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Colin Powell's legacy

Jon Lieber, head of Eurasia Group's coverage of political and policy developments in Washington, shares insights on US politics:

What is the legacy of Colin Powell?

Former Secretary of State Colin Powell tragically died of complications of COVID-19. He was the first Black Chairman of the Joint Chiefs of Staff, the first Black National Security Advisor and the first Black Secretary of State. And he leaves a legacy of a long career, dedicated almost entirely to public service.

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The US no longer wants to be the world's policeman

Ian Bremmer's Quick Take:

Now that the war in Afghanistan is just about concluded, less than 24 hours before all of the remaining American troops wrap up their mission in Hamid Karzai International Airport in Kabul, after over 100,000, mostly Afghan civilians, as well as American and coalition partners evacuated from the country. One thing to point to is just how much the United States and the American people have changed in interests, in what presence, what the role, what the mission of the United States globally is and should be.

As everyone now is very keenly aware, this war became very, very unpopular among Democrats, among Republicans. If there was anything you could find people agreeing on in foreign policy, it's, "We're angry at China, we want to end the wars. The war in Iraq, the war in Afghanistan, why are we doing all this stuff?" In other words, the idea that the United States is the global policeman. A role that the Americans had accepted to a great degree during the cold war, accepted to a significant degree after 9/11, really doesn't accept any more. And so, I think one of the reasons why people give such a hard time to this America is back idea of Joe Biden is that, there are many things about America's history that a lot of Americans increasingly aren't up for. The idea of being the global policeman. The idea of being the architect of global trade. The idea of being the promoter of common values, of an open society and rule of law and human rights.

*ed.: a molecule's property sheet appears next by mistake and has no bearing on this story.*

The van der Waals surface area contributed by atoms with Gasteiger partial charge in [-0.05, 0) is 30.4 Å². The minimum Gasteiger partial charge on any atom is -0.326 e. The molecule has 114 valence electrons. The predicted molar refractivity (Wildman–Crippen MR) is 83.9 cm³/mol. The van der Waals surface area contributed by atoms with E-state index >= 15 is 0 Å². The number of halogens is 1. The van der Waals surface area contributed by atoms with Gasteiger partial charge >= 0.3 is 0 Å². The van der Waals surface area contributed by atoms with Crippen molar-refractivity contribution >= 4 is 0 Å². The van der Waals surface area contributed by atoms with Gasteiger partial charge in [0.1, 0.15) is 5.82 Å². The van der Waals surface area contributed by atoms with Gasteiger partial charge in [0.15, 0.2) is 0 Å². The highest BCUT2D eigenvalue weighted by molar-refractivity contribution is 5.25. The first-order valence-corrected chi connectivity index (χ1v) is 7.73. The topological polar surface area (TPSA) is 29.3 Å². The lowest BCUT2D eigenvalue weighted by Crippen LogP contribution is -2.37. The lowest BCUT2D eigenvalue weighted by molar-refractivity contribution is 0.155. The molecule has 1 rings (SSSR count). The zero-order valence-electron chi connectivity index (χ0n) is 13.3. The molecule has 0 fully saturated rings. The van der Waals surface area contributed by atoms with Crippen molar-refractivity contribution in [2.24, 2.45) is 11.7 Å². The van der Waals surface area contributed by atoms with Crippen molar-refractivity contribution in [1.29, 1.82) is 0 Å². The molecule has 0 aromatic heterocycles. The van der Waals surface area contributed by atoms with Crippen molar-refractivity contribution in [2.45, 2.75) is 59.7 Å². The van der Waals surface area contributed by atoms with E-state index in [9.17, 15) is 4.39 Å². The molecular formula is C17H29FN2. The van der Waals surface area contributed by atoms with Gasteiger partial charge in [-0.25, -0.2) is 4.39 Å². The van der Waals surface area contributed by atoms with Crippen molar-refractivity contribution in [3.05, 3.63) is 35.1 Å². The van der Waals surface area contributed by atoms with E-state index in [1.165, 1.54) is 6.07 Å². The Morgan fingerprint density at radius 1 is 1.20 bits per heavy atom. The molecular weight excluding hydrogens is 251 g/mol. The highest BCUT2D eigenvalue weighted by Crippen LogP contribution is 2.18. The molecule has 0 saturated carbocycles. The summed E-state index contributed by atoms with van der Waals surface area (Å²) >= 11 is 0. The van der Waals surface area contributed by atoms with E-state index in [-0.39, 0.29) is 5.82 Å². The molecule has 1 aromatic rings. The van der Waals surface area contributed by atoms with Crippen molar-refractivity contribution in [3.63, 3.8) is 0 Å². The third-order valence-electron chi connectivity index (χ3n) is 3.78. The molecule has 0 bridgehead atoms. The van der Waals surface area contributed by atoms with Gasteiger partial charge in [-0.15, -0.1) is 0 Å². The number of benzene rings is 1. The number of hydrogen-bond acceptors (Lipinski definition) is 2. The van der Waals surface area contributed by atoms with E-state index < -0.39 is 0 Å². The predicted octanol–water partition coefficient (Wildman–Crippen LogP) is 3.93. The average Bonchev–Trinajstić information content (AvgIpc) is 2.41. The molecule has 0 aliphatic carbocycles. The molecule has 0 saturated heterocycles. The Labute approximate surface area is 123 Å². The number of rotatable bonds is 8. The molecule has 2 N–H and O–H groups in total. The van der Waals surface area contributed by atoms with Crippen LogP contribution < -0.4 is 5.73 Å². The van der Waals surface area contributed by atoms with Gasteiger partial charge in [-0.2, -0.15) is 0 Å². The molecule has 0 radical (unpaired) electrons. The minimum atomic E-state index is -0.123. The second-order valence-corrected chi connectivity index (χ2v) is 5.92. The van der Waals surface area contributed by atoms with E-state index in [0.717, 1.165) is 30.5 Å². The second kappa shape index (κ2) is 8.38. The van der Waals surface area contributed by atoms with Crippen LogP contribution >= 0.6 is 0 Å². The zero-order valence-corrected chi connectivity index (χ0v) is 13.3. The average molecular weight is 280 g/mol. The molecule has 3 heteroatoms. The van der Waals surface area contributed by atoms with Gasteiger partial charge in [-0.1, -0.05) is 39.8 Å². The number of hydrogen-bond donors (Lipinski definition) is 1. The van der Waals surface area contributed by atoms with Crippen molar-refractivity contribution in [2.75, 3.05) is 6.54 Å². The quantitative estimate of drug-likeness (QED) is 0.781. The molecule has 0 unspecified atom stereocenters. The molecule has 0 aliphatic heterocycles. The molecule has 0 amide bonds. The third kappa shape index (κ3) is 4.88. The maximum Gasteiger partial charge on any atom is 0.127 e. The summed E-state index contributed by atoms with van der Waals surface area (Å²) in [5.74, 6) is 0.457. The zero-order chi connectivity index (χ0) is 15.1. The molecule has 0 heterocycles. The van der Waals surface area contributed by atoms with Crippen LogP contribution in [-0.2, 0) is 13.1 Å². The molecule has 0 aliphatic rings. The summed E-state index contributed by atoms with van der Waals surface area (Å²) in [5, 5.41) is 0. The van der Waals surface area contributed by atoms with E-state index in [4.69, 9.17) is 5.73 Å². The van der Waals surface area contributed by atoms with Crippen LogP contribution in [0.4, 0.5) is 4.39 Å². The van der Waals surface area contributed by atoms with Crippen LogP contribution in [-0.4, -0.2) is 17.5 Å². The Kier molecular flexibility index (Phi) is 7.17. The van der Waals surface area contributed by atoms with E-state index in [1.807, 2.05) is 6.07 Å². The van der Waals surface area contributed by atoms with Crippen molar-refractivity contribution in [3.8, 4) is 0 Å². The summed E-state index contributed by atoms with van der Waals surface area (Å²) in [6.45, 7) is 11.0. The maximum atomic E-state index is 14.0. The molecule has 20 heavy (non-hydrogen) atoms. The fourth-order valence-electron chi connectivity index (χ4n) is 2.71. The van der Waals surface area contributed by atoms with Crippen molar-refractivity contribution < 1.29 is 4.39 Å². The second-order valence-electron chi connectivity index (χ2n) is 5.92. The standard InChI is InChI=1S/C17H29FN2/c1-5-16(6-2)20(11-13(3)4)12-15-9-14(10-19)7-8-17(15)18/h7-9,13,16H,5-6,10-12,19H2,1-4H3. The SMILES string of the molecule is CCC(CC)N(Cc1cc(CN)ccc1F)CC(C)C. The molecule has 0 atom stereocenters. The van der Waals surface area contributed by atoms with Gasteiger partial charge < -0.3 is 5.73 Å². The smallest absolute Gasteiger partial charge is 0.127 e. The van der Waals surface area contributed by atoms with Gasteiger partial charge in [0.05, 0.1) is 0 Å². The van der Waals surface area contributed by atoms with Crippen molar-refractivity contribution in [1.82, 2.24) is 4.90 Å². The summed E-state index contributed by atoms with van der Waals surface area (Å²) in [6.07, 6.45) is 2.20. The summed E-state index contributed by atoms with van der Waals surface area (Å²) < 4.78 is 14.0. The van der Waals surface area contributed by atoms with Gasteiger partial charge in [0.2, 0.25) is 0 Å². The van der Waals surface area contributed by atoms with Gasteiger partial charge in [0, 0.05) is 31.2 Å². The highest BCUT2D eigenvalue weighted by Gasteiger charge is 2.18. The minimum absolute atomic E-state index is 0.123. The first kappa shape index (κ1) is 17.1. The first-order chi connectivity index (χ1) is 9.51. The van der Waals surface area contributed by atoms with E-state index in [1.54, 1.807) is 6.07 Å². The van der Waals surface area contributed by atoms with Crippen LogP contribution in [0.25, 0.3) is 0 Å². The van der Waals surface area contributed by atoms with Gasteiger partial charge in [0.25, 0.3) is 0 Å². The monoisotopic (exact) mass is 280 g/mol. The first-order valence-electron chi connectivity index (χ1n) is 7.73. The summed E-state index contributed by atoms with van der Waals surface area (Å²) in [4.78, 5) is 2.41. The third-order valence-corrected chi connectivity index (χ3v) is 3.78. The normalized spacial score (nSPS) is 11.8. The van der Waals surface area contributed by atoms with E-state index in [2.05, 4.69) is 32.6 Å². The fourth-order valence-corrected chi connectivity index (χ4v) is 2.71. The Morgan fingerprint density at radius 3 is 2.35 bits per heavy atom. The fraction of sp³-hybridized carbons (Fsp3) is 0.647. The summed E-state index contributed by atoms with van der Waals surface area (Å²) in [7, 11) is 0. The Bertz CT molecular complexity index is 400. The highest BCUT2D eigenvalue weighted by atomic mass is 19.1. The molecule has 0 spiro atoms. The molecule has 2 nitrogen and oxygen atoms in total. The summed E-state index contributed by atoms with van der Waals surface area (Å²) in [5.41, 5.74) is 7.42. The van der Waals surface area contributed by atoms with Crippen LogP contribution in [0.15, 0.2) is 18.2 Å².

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European allies welcome back a US that is engaged and “loves Europe”: Ivo Daalder

At the G7, President Biden brought American engagement with the world back to levels that used to be the norm. The United States playing an indispensable role in leading the world was never questioned until Donald Trump became president. The question now becomes how long is America back for, asks former US ambassador to NATO, Ivo Daalder, who also raises the point: "Is the kind of way the United States has engaged the world still the appropriate way for dealing with the challenge we have?" Daalder speaks with Ian Bremmer on GZERO World about Biden's first presidential trip to Europe and the reception he received from European leaders.

Watch the GZERO World episode: Has Biden convinced the G7 "America is back"?

Podcast: A former US diplomat rates Biden’s first presidential trip abroad

Listen: Former US Ambassador to NATO Ivo Daalder weighs in on US President Joe Biden's first trip abroad, which included a very important first stop at the G7 summit in the United Kingdom, and the way forward for the US and its closest friends. Did he convince allies that "America is back" and ready to resume its leadership role in global affairs? And if so, does it even matter if Americans still need to be convinced that US engagement in the world is vital? Daalder speaks with Ian Bremmer on the GZERO World podcast.

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